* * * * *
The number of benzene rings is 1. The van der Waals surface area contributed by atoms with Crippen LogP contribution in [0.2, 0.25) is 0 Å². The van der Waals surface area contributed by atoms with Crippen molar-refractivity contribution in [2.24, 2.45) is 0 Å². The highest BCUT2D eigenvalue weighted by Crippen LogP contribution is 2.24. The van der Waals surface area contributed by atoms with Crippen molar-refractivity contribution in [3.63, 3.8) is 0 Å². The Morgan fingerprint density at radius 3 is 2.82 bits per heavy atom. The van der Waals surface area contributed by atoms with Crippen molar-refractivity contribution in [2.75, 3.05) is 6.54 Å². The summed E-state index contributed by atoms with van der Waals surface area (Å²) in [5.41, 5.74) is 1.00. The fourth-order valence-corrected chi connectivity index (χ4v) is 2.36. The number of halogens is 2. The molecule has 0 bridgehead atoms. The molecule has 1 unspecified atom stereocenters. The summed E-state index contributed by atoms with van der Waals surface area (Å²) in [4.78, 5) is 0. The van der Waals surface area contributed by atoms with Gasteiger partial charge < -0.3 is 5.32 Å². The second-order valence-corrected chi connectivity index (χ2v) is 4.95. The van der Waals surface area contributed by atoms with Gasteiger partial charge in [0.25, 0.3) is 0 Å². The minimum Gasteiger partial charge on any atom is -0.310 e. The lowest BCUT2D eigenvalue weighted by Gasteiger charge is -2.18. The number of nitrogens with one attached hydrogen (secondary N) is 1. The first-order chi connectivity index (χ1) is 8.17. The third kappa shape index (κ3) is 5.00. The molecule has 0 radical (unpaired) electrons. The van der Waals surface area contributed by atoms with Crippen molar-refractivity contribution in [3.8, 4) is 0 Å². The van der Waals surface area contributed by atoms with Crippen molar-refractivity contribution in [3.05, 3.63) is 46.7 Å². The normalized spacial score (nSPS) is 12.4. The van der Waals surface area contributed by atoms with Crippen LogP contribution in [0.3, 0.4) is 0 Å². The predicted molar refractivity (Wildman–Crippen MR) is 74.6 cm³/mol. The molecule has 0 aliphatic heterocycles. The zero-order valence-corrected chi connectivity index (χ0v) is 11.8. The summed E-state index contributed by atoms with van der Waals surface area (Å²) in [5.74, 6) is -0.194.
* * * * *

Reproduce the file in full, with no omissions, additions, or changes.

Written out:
The number of benzene rings is 1. The van der Waals surface area contributed by atoms with Crippen LogP contribution in [0.2, 0.25) is 0 Å². The van der Waals surface area contributed by atoms with Crippen molar-refractivity contribution in [2.24, 2.45) is 0 Å². The highest BCUT2D eigenvalue weighted by Crippen LogP contribution is 2.24. The van der Waals surface area contributed by atoms with Crippen molar-refractivity contribution in [3.63, 3.8) is 0 Å². The Morgan fingerprint density at radius 3 is 2.82 bits per heavy atom. The van der Waals surface area contributed by atoms with Crippen molar-refractivity contribution in [2.75, 3.05) is 6.54 Å². The summed E-state index contributed by atoms with van der Waals surface area (Å²) in [5.41, 5.74) is 1.00. The fourth-order valence-corrected chi connectivity index (χ4v) is 2.36. The number of halogens is 2. The molecule has 0 bridgehead atoms. The molecule has 1 unspecified atom stereocenters. The summed E-state index contributed by atoms with van der Waals surface area (Å²) in [4.78, 5) is 0. The van der Waals surface area contributed by atoms with Gasteiger partial charge < -0.3 is 5.32 Å². The second-order valence-corrected chi connectivity index (χ2v) is 4.95. The van der Waals surface area contributed by atoms with Gasteiger partial charge in [0.25, 0.3) is 0 Å². The minimum Gasteiger partial charge on any atom is -0.310 e. The lowest BCUT2D eigenvalue weighted by Gasteiger charge is -2.18. The number of nitrogens with one attached hydrogen (secondary N) is 1. The first-order chi connectivity index (χ1) is 8.17. The third kappa shape index (κ3) is 5.00. The molecule has 0 radical (unpaired) electrons. The van der Waals surface area contributed by atoms with Crippen molar-refractivity contribution in [3.8, 4) is 0 Å². The van der Waals surface area contributed by atoms with Crippen molar-refractivity contribution in [3.05, 3.63) is 46.7 Å². The normalized spacial score (nSPS) is 12.4. The van der Waals surface area contributed by atoms with Crippen LogP contribution in [0.3, 0.4) is 0 Å². The predicted molar refractivity (Wildman–Crippen MR) is 74.6 cm³/mol. The molecule has 0 aliphatic heterocycles. The zero-order valence-corrected chi connectivity index (χ0v) is 11.8. The summed E-state index contributed by atoms with van der Waals surface area (Å²) in [5.74, 6) is -0.194.